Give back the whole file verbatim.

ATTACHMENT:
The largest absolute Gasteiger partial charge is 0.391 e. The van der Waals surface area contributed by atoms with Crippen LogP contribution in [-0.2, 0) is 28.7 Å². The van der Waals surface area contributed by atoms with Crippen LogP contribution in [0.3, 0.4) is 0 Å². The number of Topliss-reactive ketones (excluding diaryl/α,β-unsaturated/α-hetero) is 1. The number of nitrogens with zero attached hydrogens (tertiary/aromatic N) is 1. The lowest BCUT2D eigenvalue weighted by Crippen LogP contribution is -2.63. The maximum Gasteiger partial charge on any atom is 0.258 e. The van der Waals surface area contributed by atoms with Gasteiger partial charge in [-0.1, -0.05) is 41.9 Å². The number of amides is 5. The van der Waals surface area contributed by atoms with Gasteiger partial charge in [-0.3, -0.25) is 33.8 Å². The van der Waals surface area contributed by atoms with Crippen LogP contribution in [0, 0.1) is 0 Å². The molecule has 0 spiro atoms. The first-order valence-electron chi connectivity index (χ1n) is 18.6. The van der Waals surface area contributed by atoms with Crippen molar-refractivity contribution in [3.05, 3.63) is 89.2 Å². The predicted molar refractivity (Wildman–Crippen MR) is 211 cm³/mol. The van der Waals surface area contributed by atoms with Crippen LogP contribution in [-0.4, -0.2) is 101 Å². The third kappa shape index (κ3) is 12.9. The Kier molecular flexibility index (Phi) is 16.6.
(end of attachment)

The largest absolute Gasteiger partial charge is 0.391 e. The van der Waals surface area contributed by atoms with Crippen LogP contribution in [-0.2, 0) is 28.7 Å². The van der Waals surface area contributed by atoms with Crippen LogP contribution in [0.3, 0.4) is 0 Å². The number of Topliss-reactive ketones (excluding diaryl/α,β-unsaturated/α-hetero) is 1. The number of nitrogens with zero attached hydrogens (tertiary/aromatic N) is 1. The lowest BCUT2D eigenvalue weighted by Crippen LogP contribution is -2.63. The maximum Gasteiger partial charge on any atom is 0.258 e. The van der Waals surface area contributed by atoms with Gasteiger partial charge in [-0.1, -0.05) is 41.9 Å². The number of amides is 5. The van der Waals surface area contributed by atoms with Gasteiger partial charge in [-0.3, -0.25) is 33.8 Å². The van der Waals surface area contributed by atoms with Crippen LogP contribution in [0, 0.1) is 0 Å². The molecule has 0 spiro atoms. The first-order valence-electron chi connectivity index (χ1n) is 18.6. The van der Waals surface area contributed by atoms with Crippen molar-refractivity contribution in [3.05, 3.63) is 89.2 Å². The predicted molar refractivity (Wildman–Crippen MR) is 211 cm³/mol. The van der Waals surface area contributed by atoms with Crippen LogP contribution in [-0.4, -0.2) is 101 Å². The third kappa shape index (κ3) is 12.9. The Kier molecular flexibility index (Phi) is 16.6.